New Quality standard: Oesophago-gastric cancer

This NICE quality standard covers assessing and managing oesophago-gastric cancer in adults. It describes high-quality care in priority areas for improvement.

Quality statements

Statement 1 Adults with oesophago-gastric cancer have access to an oesophago-gastric clinical nurse specialist.

Statement 2 Adults with oesophago-gastric cancer have their treatment reviewed by a multidisciplinary team that includes an oncologist and a specialist radiologist who both have an interest in oesophago-gastric cancer.

Statement 3 Adults with oesophageal or gastro-oesophageal junctional tumours (except T1a tumours) for whom radical treatment is suitable, have 18‑fluorodeoxyglucose positron emission tomography requested and reported within 1 week.

Statement 4 Adults with oesophago-gastric cancer have tailored specialist dietetic support before and after radical treatment.

Full detail: NICE | Oesophago-gastric cancer | Quality standard [QS176]

See also:  NICE interactive flowchart – Oesophageal and gastric cancer

Breast screening: leading a service

Information for local providers and commissioners on leading NHS breast screening services | Public Health England

This guidance sets out the principles for the organisation and leadership of local breast screening services.  The guidance is aimed at those who are responsible for making sure breast screening services are managed in a professional and effective way. This involves meeting agreed standards and continually striving to improve performance.

The guidance looks at the following areas:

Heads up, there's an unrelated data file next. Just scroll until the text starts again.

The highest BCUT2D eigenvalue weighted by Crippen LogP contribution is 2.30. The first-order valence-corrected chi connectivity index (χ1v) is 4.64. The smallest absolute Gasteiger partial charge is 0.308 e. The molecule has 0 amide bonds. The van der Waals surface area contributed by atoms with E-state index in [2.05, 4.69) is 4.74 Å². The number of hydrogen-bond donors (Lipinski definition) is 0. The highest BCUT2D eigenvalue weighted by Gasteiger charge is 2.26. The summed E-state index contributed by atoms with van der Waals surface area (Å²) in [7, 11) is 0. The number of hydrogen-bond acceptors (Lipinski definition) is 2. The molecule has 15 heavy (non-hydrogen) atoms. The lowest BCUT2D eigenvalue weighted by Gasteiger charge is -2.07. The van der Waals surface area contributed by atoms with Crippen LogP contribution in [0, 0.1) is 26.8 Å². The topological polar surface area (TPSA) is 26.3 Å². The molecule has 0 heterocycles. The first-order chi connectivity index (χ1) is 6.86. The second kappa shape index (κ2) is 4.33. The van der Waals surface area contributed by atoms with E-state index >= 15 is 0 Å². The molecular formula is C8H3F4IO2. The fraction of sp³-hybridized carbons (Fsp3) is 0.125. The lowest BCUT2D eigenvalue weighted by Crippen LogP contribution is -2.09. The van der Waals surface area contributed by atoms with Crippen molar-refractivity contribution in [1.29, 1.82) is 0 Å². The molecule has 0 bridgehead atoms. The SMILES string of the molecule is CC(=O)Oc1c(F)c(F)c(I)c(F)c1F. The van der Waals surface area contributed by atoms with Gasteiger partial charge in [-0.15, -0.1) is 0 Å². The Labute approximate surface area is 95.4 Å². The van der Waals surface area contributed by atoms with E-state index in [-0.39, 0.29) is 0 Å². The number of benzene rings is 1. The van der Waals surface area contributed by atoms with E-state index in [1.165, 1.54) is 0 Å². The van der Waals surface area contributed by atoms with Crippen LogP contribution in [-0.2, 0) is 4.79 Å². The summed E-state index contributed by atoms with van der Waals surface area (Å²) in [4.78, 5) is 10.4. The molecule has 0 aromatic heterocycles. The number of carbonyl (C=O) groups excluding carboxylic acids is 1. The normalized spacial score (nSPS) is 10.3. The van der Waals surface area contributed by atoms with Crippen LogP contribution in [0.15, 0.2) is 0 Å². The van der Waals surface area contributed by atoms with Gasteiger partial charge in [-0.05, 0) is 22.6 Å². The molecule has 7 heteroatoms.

1.Senior leadership team roles

2.Core management skills for the senior leadership team

3.Organisation of screening services

4.Breast screening service workforce

Full guidance: Breast screening: leading a service

The NHS breast screening programme (BSP) covers the screening pathway from identification of the eligible population to diagnosis of women with breast cancer.

Related content:  NHS breast screening (BSP) programme

NICE guideline: Brain tumours (primary) and brain metastases in adults

NICE | July 2018|Brain tumours (primary) and brain metastases in adults

NICE have published a guideline, it covers diagnosing, monitoring and managing any type of primary brain tumour or brain metastases in people aged 16 or over. It aims to improve diagnosis and care, including standardising the care people have, how information and support are provided, and palliative care.

This guideline includes recommendations on:

For full details see NICE 

Bowel cancer screening

Guidance for providers of bowel scope screening within the NHS Bowel Cancer Screening Programme in England | Public Health England